Norm Thompson (former Deputy CEO, Air New Zealand)
recently spoke at Young Enterprise HQ. He told us the story
of Air New Zealand’s journey from rock bottom in the early
2000s, to the national treasure that it is today. The secret to their
success? Culture change. They redefined their brand and put their
focus on what would make their customers happy, and chose to cut
costs only in areas which their customers would hardly notice.
They knew that their customers wanted basic operations to
work, of course. They wanted their planes to fly smoothly and
safely. But they also realised that simple measures could make
a customer’s experience more valuable. Their tongue-in-cheek
safety videos are a perfect example. From their ground-breaking
‘Bare Essentials’ body paint video, to The Hobbit productions, to
the recent Men in Black/All Blacks mashup, Air New Zealand has
reinvented the experience of sitting through a flight safety briefing.
Other examples of simple measures which make Air New Zealand
one of New Zealand’s most-loved brands include the kind and
informal way their staff greet you on a plane, the AirNZ booking
app, and innovations like the ‘cuddle class’ SkyCouch.
Culture isn’t just defined by how a team tr eats its customers
though – internal culture is hugely important. Some of our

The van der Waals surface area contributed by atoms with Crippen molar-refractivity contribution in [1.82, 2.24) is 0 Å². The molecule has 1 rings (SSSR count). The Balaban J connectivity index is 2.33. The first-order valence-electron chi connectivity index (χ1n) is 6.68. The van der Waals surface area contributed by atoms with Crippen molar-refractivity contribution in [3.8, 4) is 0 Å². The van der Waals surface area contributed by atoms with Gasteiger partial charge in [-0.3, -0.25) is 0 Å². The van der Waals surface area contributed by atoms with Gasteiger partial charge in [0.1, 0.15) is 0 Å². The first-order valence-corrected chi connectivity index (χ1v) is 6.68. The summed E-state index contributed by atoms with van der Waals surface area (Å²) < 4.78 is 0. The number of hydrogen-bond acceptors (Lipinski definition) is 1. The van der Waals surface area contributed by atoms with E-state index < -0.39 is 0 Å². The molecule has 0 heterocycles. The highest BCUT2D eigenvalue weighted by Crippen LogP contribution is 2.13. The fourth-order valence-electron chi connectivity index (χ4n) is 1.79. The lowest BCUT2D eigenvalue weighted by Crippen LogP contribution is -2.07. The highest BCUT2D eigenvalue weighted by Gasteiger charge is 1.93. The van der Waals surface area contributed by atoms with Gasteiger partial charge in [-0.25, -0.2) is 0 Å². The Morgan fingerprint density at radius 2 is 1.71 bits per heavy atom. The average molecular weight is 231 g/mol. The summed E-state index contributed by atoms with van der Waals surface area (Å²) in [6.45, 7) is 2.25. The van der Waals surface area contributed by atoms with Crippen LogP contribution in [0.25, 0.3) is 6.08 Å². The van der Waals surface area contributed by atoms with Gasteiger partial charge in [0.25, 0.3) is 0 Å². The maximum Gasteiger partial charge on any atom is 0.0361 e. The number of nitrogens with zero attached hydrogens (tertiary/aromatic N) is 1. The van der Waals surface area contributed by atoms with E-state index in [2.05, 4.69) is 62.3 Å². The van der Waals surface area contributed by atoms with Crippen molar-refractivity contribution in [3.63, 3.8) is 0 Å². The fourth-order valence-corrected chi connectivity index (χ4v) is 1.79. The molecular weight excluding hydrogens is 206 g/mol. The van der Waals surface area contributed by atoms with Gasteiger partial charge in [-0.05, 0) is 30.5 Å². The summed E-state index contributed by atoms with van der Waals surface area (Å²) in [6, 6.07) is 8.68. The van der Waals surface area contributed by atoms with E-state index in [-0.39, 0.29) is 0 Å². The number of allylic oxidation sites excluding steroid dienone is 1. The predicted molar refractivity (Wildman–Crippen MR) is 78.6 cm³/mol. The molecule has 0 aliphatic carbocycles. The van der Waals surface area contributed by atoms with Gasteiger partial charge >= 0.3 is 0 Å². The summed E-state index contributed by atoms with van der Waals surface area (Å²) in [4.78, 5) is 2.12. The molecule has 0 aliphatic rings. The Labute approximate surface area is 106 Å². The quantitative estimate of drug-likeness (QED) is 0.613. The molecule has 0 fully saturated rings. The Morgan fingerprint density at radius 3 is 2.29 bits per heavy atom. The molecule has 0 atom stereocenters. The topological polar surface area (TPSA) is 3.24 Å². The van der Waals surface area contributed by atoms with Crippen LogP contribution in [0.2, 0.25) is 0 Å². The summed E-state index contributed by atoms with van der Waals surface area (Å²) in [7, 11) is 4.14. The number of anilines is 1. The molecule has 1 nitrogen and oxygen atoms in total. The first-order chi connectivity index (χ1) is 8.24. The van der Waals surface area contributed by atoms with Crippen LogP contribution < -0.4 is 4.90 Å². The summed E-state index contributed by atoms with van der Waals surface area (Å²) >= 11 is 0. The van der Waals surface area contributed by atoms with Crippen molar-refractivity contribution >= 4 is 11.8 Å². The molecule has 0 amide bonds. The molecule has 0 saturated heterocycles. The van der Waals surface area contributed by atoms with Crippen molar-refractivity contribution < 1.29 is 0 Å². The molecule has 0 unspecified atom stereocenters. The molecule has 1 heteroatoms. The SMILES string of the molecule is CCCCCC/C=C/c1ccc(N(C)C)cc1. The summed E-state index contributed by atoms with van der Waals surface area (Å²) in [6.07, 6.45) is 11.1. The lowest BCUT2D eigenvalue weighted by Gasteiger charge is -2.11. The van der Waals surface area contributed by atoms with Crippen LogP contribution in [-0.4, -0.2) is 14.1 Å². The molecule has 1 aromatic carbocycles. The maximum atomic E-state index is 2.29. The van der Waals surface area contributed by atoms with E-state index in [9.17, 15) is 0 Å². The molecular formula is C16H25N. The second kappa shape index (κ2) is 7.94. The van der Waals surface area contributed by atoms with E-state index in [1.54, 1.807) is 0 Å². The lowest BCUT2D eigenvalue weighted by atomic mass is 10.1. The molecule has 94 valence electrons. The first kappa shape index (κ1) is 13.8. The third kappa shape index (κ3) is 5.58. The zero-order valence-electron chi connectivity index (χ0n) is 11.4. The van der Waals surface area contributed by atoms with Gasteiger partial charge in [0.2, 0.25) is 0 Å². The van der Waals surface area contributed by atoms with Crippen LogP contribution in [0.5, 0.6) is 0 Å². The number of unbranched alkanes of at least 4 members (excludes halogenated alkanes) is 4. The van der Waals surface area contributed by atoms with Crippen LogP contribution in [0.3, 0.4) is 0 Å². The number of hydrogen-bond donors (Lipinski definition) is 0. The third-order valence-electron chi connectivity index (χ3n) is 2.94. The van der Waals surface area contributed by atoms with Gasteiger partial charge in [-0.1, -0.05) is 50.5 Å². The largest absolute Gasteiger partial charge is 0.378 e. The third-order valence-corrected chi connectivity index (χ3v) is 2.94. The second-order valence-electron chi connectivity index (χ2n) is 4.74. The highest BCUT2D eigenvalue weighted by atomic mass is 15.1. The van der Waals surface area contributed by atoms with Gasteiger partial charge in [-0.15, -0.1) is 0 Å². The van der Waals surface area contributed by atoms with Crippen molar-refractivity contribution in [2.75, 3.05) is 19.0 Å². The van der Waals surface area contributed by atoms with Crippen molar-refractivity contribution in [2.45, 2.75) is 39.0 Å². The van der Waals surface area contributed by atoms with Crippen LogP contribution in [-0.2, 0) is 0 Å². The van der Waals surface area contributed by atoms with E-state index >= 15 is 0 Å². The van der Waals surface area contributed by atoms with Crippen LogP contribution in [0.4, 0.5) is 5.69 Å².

students have been lucky enough to tour Xer o’s offices in
Wellington. Just walking into their offices, you can see how
amazing their team culture is.
Despite the Xero team’s mammoth growth, they still retain
many principles more common to start-up’s. For example, their
employee values are:
• Follow your Passion
• Shape the Future
• Make People Smile
• Change the Game
• Blaze your own Trail
At their Wellington HQ, every floor has a fancy coffee machine
for employees to utilise (and sometimes even an in-house barista
on hand to help). They have a ping pong table, free vending
machines, and a paddleboard shed full of equipment for workers
to use at lunchtime on the Wellington waterfront. Everything is
open plan to invite collaboration and openness. They even have
tables set up for anything – from meetings to lunch to puzzle or
It is that sort of environment, which builds a modern, exciting
team culture. Topping it off, of course, is the wonderful leadership
behind Xero. CEO and founder Rod Drury has become
synonymous with down-to-earth entrepreneurialism. In one
student tour, we walked up the stairs to find Rod casually chatting
to some employees.
Immediately he came over to meet the students, introduce himself
and make them feel at home. Leadership has a massive impact on
team culture – something which is particularly applicable for YES
teams, who don’t usually have a budget for coffee machines!
Team and brand culture are shaped by environment, leadership,
vision, shared values and the team itself. It is this business culture
that determines how successful a team can be. For a large
business, that culture can be the difference between victory and
catastrophe. And for our students, on the cusp of their careers (in
business or otherwise), thinking about what culture they want to
build or be a part of is just as essential.
If you’re interested in hearing more, Norm Thompson (Air New
Zealand) will be speaking about ‘Culture Eats Strategy’ at our It’s
Business Time conference in December.